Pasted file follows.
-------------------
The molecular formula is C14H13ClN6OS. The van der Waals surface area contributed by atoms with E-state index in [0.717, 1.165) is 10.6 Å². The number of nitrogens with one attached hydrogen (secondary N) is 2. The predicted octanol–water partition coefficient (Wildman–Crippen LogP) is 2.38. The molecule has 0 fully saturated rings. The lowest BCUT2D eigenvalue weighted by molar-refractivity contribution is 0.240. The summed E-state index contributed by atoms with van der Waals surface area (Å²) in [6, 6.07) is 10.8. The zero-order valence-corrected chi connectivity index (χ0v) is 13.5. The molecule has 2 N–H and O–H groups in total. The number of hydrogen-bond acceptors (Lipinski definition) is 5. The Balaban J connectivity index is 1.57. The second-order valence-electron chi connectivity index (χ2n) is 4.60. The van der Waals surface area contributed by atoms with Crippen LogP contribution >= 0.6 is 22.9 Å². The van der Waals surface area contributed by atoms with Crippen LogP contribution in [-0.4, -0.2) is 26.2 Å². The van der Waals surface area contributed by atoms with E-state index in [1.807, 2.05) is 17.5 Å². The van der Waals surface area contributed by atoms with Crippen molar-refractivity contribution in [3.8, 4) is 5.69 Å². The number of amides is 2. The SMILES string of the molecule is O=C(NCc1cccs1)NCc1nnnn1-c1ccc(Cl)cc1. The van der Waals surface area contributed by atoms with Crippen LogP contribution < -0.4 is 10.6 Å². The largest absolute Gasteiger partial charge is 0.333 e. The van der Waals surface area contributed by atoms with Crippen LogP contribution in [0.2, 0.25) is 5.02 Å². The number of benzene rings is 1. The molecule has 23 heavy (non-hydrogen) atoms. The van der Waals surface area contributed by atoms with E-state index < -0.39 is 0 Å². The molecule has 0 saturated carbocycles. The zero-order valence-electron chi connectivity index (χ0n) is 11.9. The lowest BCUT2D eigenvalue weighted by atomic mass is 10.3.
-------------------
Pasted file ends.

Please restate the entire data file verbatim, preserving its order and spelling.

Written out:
The molecular formula is C14H13ClN6OS. The van der Waals surface area contributed by atoms with E-state index in [0.717, 1.165) is 10.6 Å². The number of nitrogens with one attached hydrogen (secondary N) is 2. The predicted octanol–water partition coefficient (Wildman–Crippen LogP) is 2.38. The molecule has 0 fully saturated rings. The lowest BCUT2D eigenvalue weighted by molar-refractivity contribution is 0.240. The summed E-state index contributed by atoms with van der Waals surface area (Å²) in [6, 6.07) is 10.8. The zero-order valence-corrected chi connectivity index (χ0v) is 13.5. The molecule has 2 N–H and O–H groups in total. The number of hydrogen-bond acceptors (Lipinski definition) is 5. The Balaban J connectivity index is 1.57. The second-order valence-electron chi connectivity index (χ2n) is 4.60. The van der Waals surface area contributed by atoms with Crippen LogP contribution >= 0.6 is 22.9 Å². The van der Waals surface area contributed by atoms with Crippen LogP contribution in [-0.4, -0.2) is 26.2 Å². The van der Waals surface area contributed by atoms with E-state index in [1.807, 2.05) is 17.5 Å². The van der Waals surface area contributed by atoms with Crippen molar-refractivity contribution in [3.8, 4) is 5.69 Å². The number of amides is 2. The SMILES string of the molecule is O=C(NCc1cccs1)NCc1nnnn1-c1ccc(Cl)cc1. The van der Waals surface area contributed by atoms with Crippen LogP contribution < -0.4 is 10.6 Å². The largest absolute Gasteiger partial charge is 0.333 e. The van der Waals surface area contributed by atoms with Crippen LogP contribution in [0.2, 0.25) is 5.02 Å². The number of benzene rings is 1. The molecule has 23 heavy (non-hydrogen) atoms. The van der Waals surface area contributed by atoms with E-state index < -0.39 is 0 Å². The molecule has 0 saturated carbocycles. The zero-order valence-electron chi connectivity index (χ0n) is 11.9. The lowest BCUT2D eigenvalue weighted by atomic mass is 10.3.